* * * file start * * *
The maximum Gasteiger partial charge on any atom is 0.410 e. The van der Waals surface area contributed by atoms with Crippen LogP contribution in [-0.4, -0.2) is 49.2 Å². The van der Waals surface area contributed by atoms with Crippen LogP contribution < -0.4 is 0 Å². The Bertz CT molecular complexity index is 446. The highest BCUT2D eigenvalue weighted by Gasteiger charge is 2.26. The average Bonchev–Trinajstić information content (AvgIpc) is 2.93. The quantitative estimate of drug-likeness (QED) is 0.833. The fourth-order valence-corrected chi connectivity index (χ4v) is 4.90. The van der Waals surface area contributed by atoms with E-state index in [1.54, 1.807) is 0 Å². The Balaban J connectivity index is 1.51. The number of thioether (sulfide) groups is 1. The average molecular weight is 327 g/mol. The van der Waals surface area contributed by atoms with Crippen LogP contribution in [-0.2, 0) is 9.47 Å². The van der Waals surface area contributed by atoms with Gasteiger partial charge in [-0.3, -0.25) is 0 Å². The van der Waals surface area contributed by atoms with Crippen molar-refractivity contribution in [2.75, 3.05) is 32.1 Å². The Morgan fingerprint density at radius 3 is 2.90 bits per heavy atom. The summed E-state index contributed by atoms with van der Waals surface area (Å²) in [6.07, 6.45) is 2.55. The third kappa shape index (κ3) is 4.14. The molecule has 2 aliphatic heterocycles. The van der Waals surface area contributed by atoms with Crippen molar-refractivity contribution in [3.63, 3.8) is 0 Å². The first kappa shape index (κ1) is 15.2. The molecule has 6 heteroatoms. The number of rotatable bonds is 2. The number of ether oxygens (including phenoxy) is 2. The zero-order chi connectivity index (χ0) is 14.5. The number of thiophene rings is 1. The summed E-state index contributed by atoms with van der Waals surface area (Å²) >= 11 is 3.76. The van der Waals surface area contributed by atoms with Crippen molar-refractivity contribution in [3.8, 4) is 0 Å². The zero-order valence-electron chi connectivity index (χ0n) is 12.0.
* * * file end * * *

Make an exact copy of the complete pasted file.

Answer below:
The maximum Gasteiger partial charge on any atom is 0.410 e. The van der Waals surface area contributed by atoms with Crippen LogP contribution in [-0.4, -0.2) is 49.2 Å². The van der Waals surface area contributed by atoms with Crippen LogP contribution < -0.4 is 0 Å². The Bertz CT molecular complexity index is 446. The highest BCUT2D eigenvalue weighted by Gasteiger charge is 2.26. The average Bonchev–Trinajstić information content (AvgIpc) is 2.93. The quantitative estimate of drug-likeness (QED) is 0.833. The fourth-order valence-corrected chi connectivity index (χ4v) is 4.90. The van der Waals surface area contributed by atoms with E-state index in [1.54, 1.807) is 0 Å². The Balaban J connectivity index is 1.51. The number of thioether (sulfide) groups is 1. The average molecular weight is 327 g/mol. The van der Waals surface area contributed by atoms with Crippen LogP contribution in [-0.2, 0) is 9.47 Å². The van der Waals surface area contributed by atoms with Gasteiger partial charge in [-0.3, -0.25) is 0 Å². The van der Waals surface area contributed by atoms with Crippen molar-refractivity contribution in [2.75, 3.05) is 32.1 Å². The Morgan fingerprint density at radius 3 is 2.90 bits per heavy atom. The summed E-state index contributed by atoms with van der Waals surface area (Å²) in [6.07, 6.45) is 2.55. The third kappa shape index (κ3) is 4.14. The molecule has 2 aliphatic heterocycles. The van der Waals surface area contributed by atoms with Crippen molar-refractivity contribution in [3.63, 3.8) is 0 Å². The first kappa shape index (κ1) is 15.2. The molecule has 6 heteroatoms. The number of rotatable bonds is 2. The number of ether oxygens (including phenoxy) is 2. The zero-order chi connectivity index (χ0) is 14.5. The number of thiophene rings is 1. The summed E-state index contributed by atoms with van der Waals surface area (Å²) >= 11 is 3.76. The van der Waals surface area contributed by atoms with Crippen molar-refractivity contribution in [3.8, 4) is 0 Å². The zero-order valence-electron chi connectivity index (χ0n) is 12.0.